Canadians paid an average of 9.7 per cent more for food in April this year than April 2021, according to data released by Statistics Canada last month.
Prices are higher in just about every aisle in the grocery store, Statistics Canada reported, with products like bread (up 12.2 per cent), pasta (up 19.6 per cent), meat (up 10.1 per cent), fresh vegetables (up 8.2 per cent), rice (up 7.4 per cent) and fresh fruit (up 10 per cent) seeing significant increases.
The rapid rise in food prices has resulted in many Canadians having to make hard choices about what they can afford.
National polls conducted in March on behalf of Food Banks Canada showed that 23 per cent of Canadians are eating “less than they should” because of the rising cost of food – those numbers rose to 40 per cent for people who earned less than $50,000 per year and 45 per cent for Indigenous households. In addition, one in five people polled reported going hungry at least once between March 2020 and March 2022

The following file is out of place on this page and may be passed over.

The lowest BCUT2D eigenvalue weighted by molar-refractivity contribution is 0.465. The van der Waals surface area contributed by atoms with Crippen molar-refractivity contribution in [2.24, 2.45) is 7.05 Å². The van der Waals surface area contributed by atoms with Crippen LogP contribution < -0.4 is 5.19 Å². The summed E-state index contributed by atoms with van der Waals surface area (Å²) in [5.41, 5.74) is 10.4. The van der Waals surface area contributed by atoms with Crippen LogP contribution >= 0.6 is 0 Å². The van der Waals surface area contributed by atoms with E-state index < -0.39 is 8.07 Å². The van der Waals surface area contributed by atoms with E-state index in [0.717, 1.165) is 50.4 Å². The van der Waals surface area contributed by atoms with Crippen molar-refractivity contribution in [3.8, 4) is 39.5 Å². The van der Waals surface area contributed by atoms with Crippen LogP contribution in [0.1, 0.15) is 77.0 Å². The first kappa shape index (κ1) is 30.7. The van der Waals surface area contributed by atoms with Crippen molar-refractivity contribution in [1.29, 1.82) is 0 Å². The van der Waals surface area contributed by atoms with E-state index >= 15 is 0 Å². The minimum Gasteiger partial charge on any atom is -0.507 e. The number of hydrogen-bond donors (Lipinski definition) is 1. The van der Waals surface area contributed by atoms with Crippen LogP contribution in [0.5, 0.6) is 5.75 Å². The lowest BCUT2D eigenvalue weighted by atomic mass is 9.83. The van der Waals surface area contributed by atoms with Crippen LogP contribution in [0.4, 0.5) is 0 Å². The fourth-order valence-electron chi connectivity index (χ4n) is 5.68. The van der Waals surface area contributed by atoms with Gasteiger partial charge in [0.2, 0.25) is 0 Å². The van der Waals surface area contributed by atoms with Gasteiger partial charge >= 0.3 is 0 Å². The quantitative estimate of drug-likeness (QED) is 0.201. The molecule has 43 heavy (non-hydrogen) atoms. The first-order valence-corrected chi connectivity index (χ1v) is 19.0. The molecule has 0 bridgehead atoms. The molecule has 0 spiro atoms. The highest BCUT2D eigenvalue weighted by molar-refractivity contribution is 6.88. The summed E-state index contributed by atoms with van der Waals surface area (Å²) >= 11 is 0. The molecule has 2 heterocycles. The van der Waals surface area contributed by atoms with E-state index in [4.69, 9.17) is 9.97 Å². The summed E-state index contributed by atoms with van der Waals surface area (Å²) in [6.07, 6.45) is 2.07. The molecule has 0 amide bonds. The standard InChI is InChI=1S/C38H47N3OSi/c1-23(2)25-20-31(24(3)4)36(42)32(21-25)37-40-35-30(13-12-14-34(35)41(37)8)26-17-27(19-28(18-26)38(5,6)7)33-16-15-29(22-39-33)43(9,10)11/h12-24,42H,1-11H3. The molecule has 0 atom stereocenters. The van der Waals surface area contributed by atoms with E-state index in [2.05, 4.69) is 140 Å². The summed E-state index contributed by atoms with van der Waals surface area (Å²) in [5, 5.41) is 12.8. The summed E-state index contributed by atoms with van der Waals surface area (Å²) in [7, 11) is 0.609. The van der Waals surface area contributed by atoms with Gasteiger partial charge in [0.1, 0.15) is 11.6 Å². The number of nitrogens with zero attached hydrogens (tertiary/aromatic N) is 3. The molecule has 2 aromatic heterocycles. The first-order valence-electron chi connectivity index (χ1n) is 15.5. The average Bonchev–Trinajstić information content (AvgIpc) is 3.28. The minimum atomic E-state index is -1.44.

With many Prince George residents feeling the pinch of higher food prices, the Citizen decided to put the city’s four largest grocery retailers – Costco, Save-on-Foods (Spruceland location), Real Canadian Superstore and Wal-Mart – to a side-by-side price comparison test, to see which store offered the best value for the money.
Citizen reporter Arthur Williams visited all four stores on Wednesday (June 8), between 9 a.m. and 5 p.m., and shopped for the same list of 12 staple food items with a $100 budget at each store.
For each item, the cheapest option available on the shelf at each store was selected, including sale items, generic store brands and membership discounts. However, no member points were used to obtain free or discounted items.
Reusable bags were used to avoid being charged for plastic bags.